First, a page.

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My org uses a custom serialization technique, where we store objects iteratively using an output stream. I'm running into the following issue:

Parent and Child classes implement Serializable. Parent class has fields a,b,c, and Child class has e. I added the field d to Parent and updated the parent's serialization, and now our old clients cannot read the Child serialization code properly. This is because the Child serialization code goes:

OutputStream in = getCurrentOutStream();

current_serialization_num = readVersionNum(in) // The version num is similar to Java's UID and is updated when fields are added.
readParent(in)
e = readField(in)

Since the serialization is done through a DataOutputStream, good XML reader can't take care of this. I have an ugly solution to this problem, but it won't extend well at all, so I'd rather not pollute the reader's mind by introducing it. However, I'd really like to hear how other's would handle a similar situation.

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Do you maintain a serial version and update it when you make changes? –  Mitch Connor Jul 20 '12 at 19:23
    
Yes, the serial version is updated, but the client's tools aren't updated. So, it's expecting to read Field e, but it's receiving a byte stream containing d, then e. –  Sal Jul 20 '12 at 19:28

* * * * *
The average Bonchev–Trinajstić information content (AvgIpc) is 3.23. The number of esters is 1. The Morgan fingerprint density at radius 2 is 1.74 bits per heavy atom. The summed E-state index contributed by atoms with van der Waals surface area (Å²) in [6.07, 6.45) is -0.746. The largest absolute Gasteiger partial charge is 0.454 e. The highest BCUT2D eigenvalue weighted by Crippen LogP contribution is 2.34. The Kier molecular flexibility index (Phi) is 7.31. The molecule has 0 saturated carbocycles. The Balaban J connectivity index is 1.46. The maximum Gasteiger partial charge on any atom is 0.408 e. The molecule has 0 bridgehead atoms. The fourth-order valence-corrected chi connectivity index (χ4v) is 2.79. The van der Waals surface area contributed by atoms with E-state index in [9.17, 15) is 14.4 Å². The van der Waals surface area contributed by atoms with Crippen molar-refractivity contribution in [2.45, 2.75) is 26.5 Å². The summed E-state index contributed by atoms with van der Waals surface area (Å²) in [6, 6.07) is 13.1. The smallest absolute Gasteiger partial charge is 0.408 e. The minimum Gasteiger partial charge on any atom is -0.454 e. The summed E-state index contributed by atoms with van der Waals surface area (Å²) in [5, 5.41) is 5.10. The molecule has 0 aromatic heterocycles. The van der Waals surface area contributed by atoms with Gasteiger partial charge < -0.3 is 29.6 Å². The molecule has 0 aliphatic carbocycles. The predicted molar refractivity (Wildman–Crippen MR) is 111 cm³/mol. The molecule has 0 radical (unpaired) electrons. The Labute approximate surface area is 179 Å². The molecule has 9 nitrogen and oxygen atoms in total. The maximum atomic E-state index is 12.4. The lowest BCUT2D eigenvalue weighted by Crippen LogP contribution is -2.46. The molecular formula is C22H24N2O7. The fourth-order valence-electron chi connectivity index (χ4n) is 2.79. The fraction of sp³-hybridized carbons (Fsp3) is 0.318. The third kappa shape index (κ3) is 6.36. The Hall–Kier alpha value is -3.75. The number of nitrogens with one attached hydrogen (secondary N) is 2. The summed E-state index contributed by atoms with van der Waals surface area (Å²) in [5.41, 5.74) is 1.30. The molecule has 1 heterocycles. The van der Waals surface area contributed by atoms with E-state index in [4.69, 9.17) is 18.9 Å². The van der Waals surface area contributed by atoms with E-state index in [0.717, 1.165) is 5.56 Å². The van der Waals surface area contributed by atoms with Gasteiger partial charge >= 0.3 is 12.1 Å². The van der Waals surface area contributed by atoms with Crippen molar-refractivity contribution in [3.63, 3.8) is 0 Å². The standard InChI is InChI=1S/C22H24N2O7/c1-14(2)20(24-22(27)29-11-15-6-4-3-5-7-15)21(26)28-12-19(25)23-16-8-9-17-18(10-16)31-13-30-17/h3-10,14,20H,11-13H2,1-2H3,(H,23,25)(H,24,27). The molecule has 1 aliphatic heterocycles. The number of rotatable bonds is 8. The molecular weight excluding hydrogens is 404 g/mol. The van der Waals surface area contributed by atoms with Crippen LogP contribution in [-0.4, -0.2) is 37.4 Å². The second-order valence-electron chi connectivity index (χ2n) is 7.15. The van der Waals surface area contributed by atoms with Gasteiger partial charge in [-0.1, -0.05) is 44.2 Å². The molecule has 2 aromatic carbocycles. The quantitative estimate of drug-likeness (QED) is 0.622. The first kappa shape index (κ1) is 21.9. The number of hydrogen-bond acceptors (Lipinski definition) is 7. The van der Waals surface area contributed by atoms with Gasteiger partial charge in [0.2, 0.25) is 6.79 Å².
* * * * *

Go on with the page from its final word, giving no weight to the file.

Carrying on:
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2 Answers

up vote 1 down vote accepted

Objects created by old Parent got serialized by the old serialVersionUID. New objects get serialized by new serialVersionUID. The way you are implementing that, Child cannot read the old objects as well as the new one at the same time.

You either have to have a same serialVersionUID. If compiler complains put a suppress annotation. You want to clearly communicate compiler it is the same object.

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Ok see thats the issue. I understand you're using this class to serialize your data, however, this is a class def. issue not a serialization issue. You have constructed your class to read the file in in a specific way and now you are constructing the file differently. It won't "serialize" because it IS NOT the same type of file anymore. If you say: Im making a file with a then b then c fields and this class will read in the first field as a and the second as b etc. then change the file to be made with b,c, then a. The old class will still think 'a' is first and there is no reason it shouldn't.

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